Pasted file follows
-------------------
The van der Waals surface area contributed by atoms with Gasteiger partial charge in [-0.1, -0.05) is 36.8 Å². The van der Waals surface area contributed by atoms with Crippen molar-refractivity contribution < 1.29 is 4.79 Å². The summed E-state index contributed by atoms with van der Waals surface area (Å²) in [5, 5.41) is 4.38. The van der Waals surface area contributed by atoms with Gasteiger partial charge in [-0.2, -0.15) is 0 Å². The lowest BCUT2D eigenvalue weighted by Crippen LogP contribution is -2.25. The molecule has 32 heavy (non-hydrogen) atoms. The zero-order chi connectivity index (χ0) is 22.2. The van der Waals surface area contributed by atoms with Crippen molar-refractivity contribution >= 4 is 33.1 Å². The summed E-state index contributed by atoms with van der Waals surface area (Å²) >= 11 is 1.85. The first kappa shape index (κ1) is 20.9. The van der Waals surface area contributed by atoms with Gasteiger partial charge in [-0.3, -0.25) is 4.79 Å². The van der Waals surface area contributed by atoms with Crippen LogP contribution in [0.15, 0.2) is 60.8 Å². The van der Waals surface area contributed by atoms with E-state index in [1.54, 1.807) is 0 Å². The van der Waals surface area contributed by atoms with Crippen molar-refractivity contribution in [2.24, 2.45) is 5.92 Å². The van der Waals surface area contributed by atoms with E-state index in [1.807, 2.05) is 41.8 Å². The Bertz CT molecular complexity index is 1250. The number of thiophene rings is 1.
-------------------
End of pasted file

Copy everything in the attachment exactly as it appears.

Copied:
The van der Waals surface area contributed by atoms with Gasteiger partial charge in [-0.1, -0.05) is 36.8 Å². The van der Waals surface area contributed by atoms with Crippen molar-refractivity contribution < 1.29 is 4.79 Å². The summed E-state index contributed by atoms with van der Waals surface area (Å²) in [5, 5.41) is 4.38. The van der Waals surface area contributed by atoms with Gasteiger partial charge in [-0.2, -0.15) is 0 Å². The lowest BCUT2D eigenvalue weighted by Crippen LogP contribution is -2.25. The molecule has 32 heavy (non-hydrogen) atoms. The zero-order chi connectivity index (χ0) is 22.2. The van der Waals surface area contributed by atoms with Crippen molar-refractivity contribution >= 4 is 33.1 Å². The summed E-state index contributed by atoms with van der Waals surface area (Å²) >= 11 is 1.85. The first kappa shape index (κ1) is 20.9. The van der Waals surface area contributed by atoms with Gasteiger partial charge in [-0.3, -0.25) is 4.79 Å². The van der Waals surface area contributed by atoms with Crippen LogP contribution in [0.15, 0.2) is 60.8 Å². The van der Waals surface area contributed by atoms with E-state index in [1.54, 1.807) is 0 Å². The van der Waals surface area contributed by atoms with Crippen molar-refractivity contribution in [2.24, 2.45) is 5.92 Å². The van der Waals surface area contributed by atoms with E-state index in [1.807, 2.05) is 41.8 Å². The Bertz CT molecular complexity index is 1250. The number of thiophene rings is 1.